• Keep it simple the first time. Better to deliver a simple message well than a complicated one poorly.

I hope this helps.

 

I want to talk to…

By A Helping Hand, Customer Understanding, Social Media

In the UK there are 689,890 companies[1], 190,978 of them meet the EU definition of an SME and so, theoretically, they could be my target market, bearing in mind my company name.

In reality the vast majority of them I will not be able to help. This is why you will rarely hear the word “anyone” uttered when I’m networking or asking clients for referrals. Why is it, therefore, that so many business owners believe they can sell their services to anyone?

The problem with anyone is that it is simply too wide a scope and what happens is that you end up with no-one being referred to you.

A chiropractor said to me, at a networking event recently, I can help anyone with a spine. Whilst this may be true, it doesn’t help me help them. I’m not going to mention them to everyone I know with a spine.

I need, and so will all your clients and connections, a little more to go on. Have you seen the latest eHarmony advert where they show a man on a couch with a camel? The advert goes on to say they were matched because of two matching criteria, but eHarmony uses more to ensure a good match.

You should use the same approach when asking for referrals. After all if 438 couples get married every day after being matched on eHarmony, they must be getting something right.

Whilst I am not suggesting you have 29 levels of compatibility with your clients, you must make it easier for people to refer you. Give them more information: industry sector, geography, company size, job title and, most definitely, reasons why.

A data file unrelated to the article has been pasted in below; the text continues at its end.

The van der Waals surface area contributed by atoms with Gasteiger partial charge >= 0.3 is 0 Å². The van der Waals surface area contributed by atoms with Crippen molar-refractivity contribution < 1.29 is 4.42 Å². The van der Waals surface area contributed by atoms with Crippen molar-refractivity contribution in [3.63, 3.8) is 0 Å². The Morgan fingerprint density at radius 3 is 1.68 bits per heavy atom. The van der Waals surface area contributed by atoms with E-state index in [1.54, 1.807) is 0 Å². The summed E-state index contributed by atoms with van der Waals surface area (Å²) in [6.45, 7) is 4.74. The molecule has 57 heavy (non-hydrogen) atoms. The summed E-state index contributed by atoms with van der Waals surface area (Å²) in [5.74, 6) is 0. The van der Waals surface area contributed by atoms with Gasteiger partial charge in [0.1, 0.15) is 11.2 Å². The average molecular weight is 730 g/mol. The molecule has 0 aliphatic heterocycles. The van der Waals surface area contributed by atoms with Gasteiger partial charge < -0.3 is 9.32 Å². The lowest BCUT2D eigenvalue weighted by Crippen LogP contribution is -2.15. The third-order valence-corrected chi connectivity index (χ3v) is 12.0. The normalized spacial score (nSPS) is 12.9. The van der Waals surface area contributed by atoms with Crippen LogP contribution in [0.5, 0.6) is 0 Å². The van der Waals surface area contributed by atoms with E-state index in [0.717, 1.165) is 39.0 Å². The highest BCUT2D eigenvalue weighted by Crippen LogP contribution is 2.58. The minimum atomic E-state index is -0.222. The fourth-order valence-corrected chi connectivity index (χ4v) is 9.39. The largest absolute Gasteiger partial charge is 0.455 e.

The good thing about getting this pinned down is it also helps you work out what marketing to do, but I’ll talk about that next time!

 

[1] LinkedIn; as of 13/1/15

Tracking isn’t just for rednecks

By Customer Understanding, Marketing Performance, Social Media, Technology & your business
  • A broken twig
  • fresh footprints
  • Frightened birds
  • Canddi return trigger!?!

All are signs a tracker will use when hunting their prey.  Knowing where their prey is through tracking is key for the hunter if they want to eat tonight.

The same goes for the your business (with the last one on the list only really for businesses).  Knowing who is looking at you and your online presence can really help you to grow your business. It’s key to be tracking your marketing

Let’s split this into two: you and your business.

Who’s looking at you?

As the owner or director of the business, you are a figurehead for the business.  People will look at you as an indicator of what the business is all about. There’s a few places people will go to in order to look at you:

LinkedIn

Both your personal and company profiles are likely to be looked at.  Are you happy they portray you well?  The good thing about LinkedIn is that you know who is looking at you and when they looked.  This means you can return the favour and then make a decision about what to do next.  Are they a potential client, a possible supplier or simply someone who could be a useful person to network with.

Twitter

To an extent, this depends on whether you tweet as you or as the business, but they’re still going to look. Keep it consistent and interesting. Most of all make sure you’re interacting.

Who’s looking at your business?

There are many tools you can use to check out your website’s performance, starting with good old Google.